Last week, the U.S. Senate sent a symbolic but nonetheless strong message — both to an important strategic partner, Saudi Arabia, and to the executive branch.
The Senate passed two resolutions: One that reasserts Congress’ constitutional powers to declare war and one that calls out Saudi Crown Prince Mohammed Bin Salman for involvement in the murder of journalist Jamal Khashoggi while calling for a diplomatic solution in Yemen.
Both resolutions were tied to Yemen’s ongoing humanitarian crisis and the role that U.S.-partner Saudi Arabia has played in the devastating proxy war between the Saudi-backed Yemeni government and the Houthi rebels supported by Iran. Pressure on and criticism of the Saudis have mounted as violence and starvation has rocked Yemen.
After years of conflict, with thousands dead and millions facing “severe food insecurity” according to the United Nations, the Senate voted 56-41 on a resolution led by independent Sen. Bernie Sanders of Vermont and Republican Sen. Mike Lee of Utah.
The resolution directs President Donald Trump to “remove United States Armed Forces from hostilities in or affecting the Republic of Yemen, except United States Armed Forces engaged in operations directed at al Qaida or associated forces” and to do so within 30 days, unless a declaration of war is made.
Though made with mostly Democratic support, this vote is still a significant rebuke of U.S. support for the Saudi-led coalition in Yemen — support that began under the Obama administration and has continued under Trump. The resolution identifies aerial targeting assistance, intelligence sharing and midflight aerial refueling as some of the American support thus far in the conflict.
Both of Maine’s senators, Republican Susan Collins and independent Angus King, helped make the necessary, if not delayed, assertion of America’s moral authority by voting yes on the resolution.
“The passage of this resolution sends a strong message in defense of American values that the U.S. will not tolerate Saudi Arabia’s abhorrent record on human rights,” Collins, one of only seven Republicans who voted for the measure, said in a statement after the vote.
“This is a humanitarian disaster, and the United States should no longer be complicit,” King said in his own statement. “That’s why I’ve voted to end our limited support for the Saudi-led coalition, and why I continue to urge all parties to seek a diplomatic solution to end this bloodshed that is hurting so many innocent people.”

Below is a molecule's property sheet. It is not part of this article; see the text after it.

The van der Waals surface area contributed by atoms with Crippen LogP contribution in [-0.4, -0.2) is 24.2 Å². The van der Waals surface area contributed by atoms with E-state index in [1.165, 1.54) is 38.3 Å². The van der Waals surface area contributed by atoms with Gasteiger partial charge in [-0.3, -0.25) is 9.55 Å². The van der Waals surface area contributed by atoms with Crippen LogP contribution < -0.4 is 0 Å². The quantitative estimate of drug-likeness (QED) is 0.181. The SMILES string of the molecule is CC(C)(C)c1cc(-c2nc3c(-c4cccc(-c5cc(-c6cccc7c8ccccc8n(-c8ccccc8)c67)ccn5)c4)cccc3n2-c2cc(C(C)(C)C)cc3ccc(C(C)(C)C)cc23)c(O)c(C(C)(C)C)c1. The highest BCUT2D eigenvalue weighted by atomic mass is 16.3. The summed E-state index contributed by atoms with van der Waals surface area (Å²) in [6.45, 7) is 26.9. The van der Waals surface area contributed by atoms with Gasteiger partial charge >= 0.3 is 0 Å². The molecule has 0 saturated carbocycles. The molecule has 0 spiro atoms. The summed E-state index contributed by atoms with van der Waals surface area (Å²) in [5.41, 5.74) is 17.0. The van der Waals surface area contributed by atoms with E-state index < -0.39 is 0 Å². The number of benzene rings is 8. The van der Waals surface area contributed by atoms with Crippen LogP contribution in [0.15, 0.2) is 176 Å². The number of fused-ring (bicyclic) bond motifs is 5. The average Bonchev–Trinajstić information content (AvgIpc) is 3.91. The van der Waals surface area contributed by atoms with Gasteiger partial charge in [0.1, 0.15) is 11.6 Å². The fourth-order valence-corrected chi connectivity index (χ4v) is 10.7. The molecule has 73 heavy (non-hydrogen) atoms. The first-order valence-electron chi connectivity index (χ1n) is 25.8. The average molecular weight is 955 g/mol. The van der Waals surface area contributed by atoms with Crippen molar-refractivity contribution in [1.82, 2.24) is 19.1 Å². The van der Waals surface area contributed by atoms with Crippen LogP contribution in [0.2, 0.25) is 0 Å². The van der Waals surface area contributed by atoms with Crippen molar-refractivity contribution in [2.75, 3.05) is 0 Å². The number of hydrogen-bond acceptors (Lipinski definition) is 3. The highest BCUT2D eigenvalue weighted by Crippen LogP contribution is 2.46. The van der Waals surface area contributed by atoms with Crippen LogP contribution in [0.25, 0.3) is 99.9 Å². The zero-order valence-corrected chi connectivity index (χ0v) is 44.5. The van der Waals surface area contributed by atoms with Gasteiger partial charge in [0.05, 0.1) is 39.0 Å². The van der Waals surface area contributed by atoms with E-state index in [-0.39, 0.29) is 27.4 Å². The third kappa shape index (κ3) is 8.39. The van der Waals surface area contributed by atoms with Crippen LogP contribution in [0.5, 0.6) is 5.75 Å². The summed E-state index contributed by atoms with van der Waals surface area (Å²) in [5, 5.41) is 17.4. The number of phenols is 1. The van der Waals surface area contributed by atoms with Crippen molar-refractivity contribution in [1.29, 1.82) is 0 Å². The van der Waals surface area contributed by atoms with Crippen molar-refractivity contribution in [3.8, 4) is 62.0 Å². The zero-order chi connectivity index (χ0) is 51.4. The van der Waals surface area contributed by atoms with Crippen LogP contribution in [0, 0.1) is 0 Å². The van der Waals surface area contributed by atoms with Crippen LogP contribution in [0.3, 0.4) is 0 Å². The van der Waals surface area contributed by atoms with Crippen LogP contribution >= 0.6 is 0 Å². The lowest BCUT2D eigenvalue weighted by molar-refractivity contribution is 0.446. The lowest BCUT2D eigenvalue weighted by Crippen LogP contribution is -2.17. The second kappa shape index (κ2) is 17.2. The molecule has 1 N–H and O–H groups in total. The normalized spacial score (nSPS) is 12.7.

The Sanders-Lee resolution, which likely won’t see the light of day in the current House of Representatives and would almost certainly face a Trump veto, remains an important signaling of American values — not only to the Saudis, but to the Trump Administration.
The strength of that message is bolstered by a second, non-binding resolution the Senate passed without opposition that same day — one that acknowledged in no uncertain terms that the Senate “believes Crown Prince Mohammed bin Salman is responsible for the murder of Jamal Khashoggi” and “calls for the Government of the Kingdom of Saudi Arabia to ensure appropriate accountability for all those responsible for Jamal Khashoggi’s murder.”
The Senate’s assessment through that resolution stands in stark contrast to Trump’s statement on Saudi Arabia, Khashoggi and the crown prince in November.
“Our intelligence agencies continue to assess all information, but it could very well be that the Crown Prince had knowledge of this tragic event – maybe he did and maybe he didn’t!” Trump said in the statement.
Sen. Bob Corker, a retiring Tennessee Republican who chairs the Foreign Relations Committee and has not always seen eye-to-eye with the president, introduced the second resolution and said its passage “speaks to the values that we hold dear.”
“I’m glad the Senate is speaking with one voice, unanimously toward this end,” Corker said after the unanimous voice vote.
Even Majority Leader Mitch McConnell, who acknowledged “a bit of a thicket here [in the Senate], with different points of view” and who opposed the Sanders-Lee resolution, called the Corker resolution a “clear and unambiguous message.”
These resolutions won’t solve the complex, evolving humanitarian crisis in Yemen, where a recent U.N.-negotiated cease-fire seems to hang in the balance on a daily basis.
By speaking up, however, the Senate has sent a message to both Saudi Arabia and the Trump administration that America must still be guided by respect for the Constitution and for human rights.